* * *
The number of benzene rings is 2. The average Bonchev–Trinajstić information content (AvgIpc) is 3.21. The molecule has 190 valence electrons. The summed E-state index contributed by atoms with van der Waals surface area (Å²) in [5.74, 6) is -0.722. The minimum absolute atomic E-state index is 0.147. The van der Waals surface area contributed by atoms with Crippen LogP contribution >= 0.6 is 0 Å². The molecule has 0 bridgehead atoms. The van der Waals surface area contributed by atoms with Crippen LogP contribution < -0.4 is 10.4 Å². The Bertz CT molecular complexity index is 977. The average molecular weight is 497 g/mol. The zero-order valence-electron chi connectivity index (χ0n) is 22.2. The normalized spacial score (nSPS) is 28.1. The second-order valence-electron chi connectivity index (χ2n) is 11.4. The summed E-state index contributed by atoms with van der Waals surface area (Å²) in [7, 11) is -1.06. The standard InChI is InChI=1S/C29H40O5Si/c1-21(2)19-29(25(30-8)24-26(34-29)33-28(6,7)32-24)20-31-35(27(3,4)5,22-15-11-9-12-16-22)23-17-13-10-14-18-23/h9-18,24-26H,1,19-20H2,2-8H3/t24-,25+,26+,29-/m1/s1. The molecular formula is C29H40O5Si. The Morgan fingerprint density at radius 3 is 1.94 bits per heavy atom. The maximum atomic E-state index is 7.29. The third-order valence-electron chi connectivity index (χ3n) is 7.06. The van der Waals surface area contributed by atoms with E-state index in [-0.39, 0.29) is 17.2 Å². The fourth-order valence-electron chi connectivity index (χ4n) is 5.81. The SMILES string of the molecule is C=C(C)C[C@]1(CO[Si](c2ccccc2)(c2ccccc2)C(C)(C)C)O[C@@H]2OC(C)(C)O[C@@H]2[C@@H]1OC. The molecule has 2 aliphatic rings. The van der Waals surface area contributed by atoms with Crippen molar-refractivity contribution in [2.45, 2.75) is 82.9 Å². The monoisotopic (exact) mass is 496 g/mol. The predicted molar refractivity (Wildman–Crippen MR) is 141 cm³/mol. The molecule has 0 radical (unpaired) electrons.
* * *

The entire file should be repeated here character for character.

The number of benzene rings is 2. The average Bonchev–Trinajstić information content (AvgIpc) is 3.21. The molecule has 190 valence electrons. The summed E-state index contributed by atoms with van der Waals surface area (Å²) in [5.74, 6) is -0.722. The minimum absolute atomic E-state index is 0.147. The van der Waals surface area contributed by atoms with Crippen LogP contribution >= 0.6 is 0 Å². The molecule has 0 bridgehead atoms. The van der Waals surface area contributed by atoms with Crippen LogP contribution < -0.4 is 10.4 Å². The Bertz CT molecular complexity index is 977. The average molecular weight is 497 g/mol. The zero-order valence-electron chi connectivity index (χ0n) is 22.2. The normalized spacial score (nSPS) is 28.1. The second-order valence-electron chi connectivity index (χ2n) is 11.4. The summed E-state index contributed by atoms with van der Waals surface area (Å²) in [7, 11) is -1.06. The standard InChI is InChI=1S/C29H40O5Si/c1-21(2)19-29(25(30-8)24-26(34-29)33-28(6,7)32-24)20-31-35(27(3,4)5,22-15-11-9-12-16-22)23-17-13-10-14-18-23/h9-18,24-26H,1,19-20H2,2-8H3/t24-,25+,26+,29-/m1/s1. The molecular formula is C29H40O5Si. The Morgan fingerprint density at radius 3 is 1.94 bits per heavy atom. The maximum atomic E-state index is 7.29. The third-order valence-electron chi connectivity index (χ3n) is 7.06. The van der Waals surface area contributed by atoms with E-state index in [-0.39, 0.29) is 17.2 Å². The fourth-order valence-electron chi connectivity index (χ4n) is 5.81. The SMILES string of the molecule is C=C(C)C[C@]1(CO[Si](c2ccccc2)(c2ccccc2)C(C)(C)C)O[C@@H]2OC(C)(C)O[C@@H]2[C@@H]1OC. The molecule has 2 aliphatic rings. The van der Waals surface area contributed by atoms with Crippen molar-refractivity contribution in [2.45, 2.75) is 82.9 Å². The monoisotopic (exact) mass is 496 g/mol. The predicted molar refractivity (Wildman–Crippen MR) is 141 cm³/mol. The molecule has 0 radical (unpaired) electrons.